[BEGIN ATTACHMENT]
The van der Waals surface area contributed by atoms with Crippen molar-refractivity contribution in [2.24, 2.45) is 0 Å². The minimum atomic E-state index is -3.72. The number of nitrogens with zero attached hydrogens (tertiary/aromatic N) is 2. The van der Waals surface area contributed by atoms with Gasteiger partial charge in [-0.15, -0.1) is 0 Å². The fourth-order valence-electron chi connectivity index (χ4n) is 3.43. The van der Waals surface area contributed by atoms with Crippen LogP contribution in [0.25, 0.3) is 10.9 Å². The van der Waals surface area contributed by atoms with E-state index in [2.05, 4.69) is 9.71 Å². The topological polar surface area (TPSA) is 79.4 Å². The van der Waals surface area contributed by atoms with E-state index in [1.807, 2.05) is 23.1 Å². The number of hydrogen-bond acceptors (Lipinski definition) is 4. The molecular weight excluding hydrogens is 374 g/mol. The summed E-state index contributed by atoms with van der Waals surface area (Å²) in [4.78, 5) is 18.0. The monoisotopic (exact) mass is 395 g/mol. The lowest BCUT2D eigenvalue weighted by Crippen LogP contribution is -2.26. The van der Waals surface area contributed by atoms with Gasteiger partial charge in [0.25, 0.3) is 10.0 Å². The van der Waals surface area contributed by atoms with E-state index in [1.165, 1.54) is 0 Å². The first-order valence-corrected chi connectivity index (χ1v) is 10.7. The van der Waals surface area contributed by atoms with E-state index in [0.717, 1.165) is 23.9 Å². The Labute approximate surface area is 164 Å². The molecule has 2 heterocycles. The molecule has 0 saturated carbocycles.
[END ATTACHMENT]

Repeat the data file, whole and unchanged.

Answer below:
The van der Waals surface area contributed by atoms with Crippen molar-refractivity contribution in [2.24, 2.45) is 0 Å². The minimum atomic E-state index is -3.72. The number of nitrogens with zero attached hydrogens (tertiary/aromatic N) is 2. The van der Waals surface area contributed by atoms with Gasteiger partial charge in [-0.15, -0.1) is 0 Å². The fourth-order valence-electron chi connectivity index (χ4n) is 3.43. The van der Waals surface area contributed by atoms with Crippen LogP contribution in [0.25, 0.3) is 10.9 Å². The van der Waals surface area contributed by atoms with E-state index in [2.05, 4.69) is 9.71 Å². The topological polar surface area (TPSA) is 79.4 Å². The van der Waals surface area contributed by atoms with E-state index in [1.807, 2.05) is 23.1 Å². The number of hydrogen-bond acceptors (Lipinski definition) is 4. The molecular weight excluding hydrogens is 374 g/mol. The summed E-state index contributed by atoms with van der Waals surface area (Å²) in [4.78, 5) is 18.0. The monoisotopic (exact) mass is 395 g/mol. The lowest BCUT2D eigenvalue weighted by Crippen LogP contribution is -2.26. The van der Waals surface area contributed by atoms with Gasteiger partial charge in [0.25, 0.3) is 10.0 Å². The van der Waals surface area contributed by atoms with E-state index in [1.165, 1.54) is 0 Å². The first-order valence-corrected chi connectivity index (χ1v) is 10.7. The van der Waals surface area contributed by atoms with E-state index in [0.717, 1.165) is 23.9 Å². The Labute approximate surface area is 164 Å². The molecule has 2 heterocycles. The molecule has 0 saturated carbocycles.